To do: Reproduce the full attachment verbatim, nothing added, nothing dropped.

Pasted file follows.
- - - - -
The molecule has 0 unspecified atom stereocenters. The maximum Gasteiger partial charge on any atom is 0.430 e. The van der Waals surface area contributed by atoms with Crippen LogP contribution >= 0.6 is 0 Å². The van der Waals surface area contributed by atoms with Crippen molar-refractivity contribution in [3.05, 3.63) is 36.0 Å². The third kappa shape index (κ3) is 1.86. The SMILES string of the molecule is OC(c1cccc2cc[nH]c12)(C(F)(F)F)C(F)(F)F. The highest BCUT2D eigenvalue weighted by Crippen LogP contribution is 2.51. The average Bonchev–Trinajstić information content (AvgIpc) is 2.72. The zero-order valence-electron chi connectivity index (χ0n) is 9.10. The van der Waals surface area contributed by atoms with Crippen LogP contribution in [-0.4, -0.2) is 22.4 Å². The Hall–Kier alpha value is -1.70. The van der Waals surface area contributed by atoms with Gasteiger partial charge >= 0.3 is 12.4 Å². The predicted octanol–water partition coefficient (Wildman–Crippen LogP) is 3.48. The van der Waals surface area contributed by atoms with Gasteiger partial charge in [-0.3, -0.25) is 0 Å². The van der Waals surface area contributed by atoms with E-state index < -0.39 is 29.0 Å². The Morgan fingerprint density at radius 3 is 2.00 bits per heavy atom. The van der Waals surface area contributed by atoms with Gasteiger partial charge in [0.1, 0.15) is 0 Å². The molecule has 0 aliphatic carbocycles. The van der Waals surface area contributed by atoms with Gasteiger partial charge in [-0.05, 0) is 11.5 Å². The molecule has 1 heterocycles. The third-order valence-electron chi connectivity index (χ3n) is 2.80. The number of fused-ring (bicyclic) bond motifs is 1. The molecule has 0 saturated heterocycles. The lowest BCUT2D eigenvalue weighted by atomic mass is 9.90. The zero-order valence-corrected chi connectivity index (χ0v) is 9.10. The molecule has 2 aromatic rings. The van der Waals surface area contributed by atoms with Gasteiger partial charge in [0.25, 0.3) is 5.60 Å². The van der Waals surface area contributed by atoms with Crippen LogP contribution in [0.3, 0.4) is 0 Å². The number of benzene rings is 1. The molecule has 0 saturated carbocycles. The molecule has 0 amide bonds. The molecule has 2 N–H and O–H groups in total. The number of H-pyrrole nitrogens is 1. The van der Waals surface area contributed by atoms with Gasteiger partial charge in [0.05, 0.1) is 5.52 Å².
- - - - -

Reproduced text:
The molecule has 0 unspecified atom stereocenters. The maximum Gasteiger partial charge on any atom is 0.430 e. The van der Waals surface area contributed by atoms with Crippen LogP contribution >= 0.6 is 0 Å². The van der Waals surface area contributed by atoms with Crippen molar-refractivity contribution in [3.05, 3.63) is 36.0 Å². The third kappa shape index (κ3) is 1.86. The SMILES string of the molecule is OC(c1cccc2cc[nH]c12)(C(F)(F)F)C(F)(F)F. The highest BCUT2D eigenvalue weighted by Crippen LogP contribution is 2.51. The average Bonchev–Trinajstić information content (AvgIpc) is 2.72. The zero-order valence-electron chi connectivity index (χ0n) is 9.10. The van der Waals surface area contributed by atoms with Crippen LogP contribution in [-0.4, -0.2) is 22.4 Å². The Hall–Kier alpha value is -1.70. The van der Waals surface area contributed by atoms with Gasteiger partial charge >= 0.3 is 12.4 Å². The predicted octanol–water partition coefficient (Wildman–Crippen LogP) is 3.48. The van der Waals surface area contributed by atoms with Gasteiger partial charge in [-0.3, -0.25) is 0 Å². The van der Waals surface area contributed by atoms with E-state index < -0.39 is 29.0 Å². The Morgan fingerprint density at radius 3 is 2.00 bits per heavy atom. The van der Waals surface area contributed by atoms with Gasteiger partial charge in [0.1, 0.15) is 0 Å². The molecule has 0 aliphatic carbocycles. The van der Waals surface area contributed by atoms with Gasteiger partial charge in [-0.05, 0) is 11.5 Å². The molecule has 1 heterocycles. The third-order valence-electron chi connectivity index (χ3n) is 2.80. The number of fused-ring (bicyclic) bond motifs is 1. The molecule has 0 saturated heterocycles. The lowest BCUT2D eigenvalue weighted by atomic mass is 9.90. The zero-order valence-corrected chi connectivity index (χ0v) is 9.10. The molecule has 2 aromatic rings. The van der Waals surface area contributed by atoms with Gasteiger partial charge in [0.25, 0.3) is 5.60 Å². The van der Waals surface area contributed by atoms with Crippen LogP contribution in [0.3, 0.4) is 0 Å². The number of benzene rings is 1. The molecule has 0 saturated carbocycles. The molecule has 0 amide bonds. The molecule has 2 N–H and O–H groups in total. The number of H-pyrrole nitrogens is 1. The van der Waals surface area contributed by atoms with Gasteiger partial charge in [0.05, 0.1) is 5.52 Å².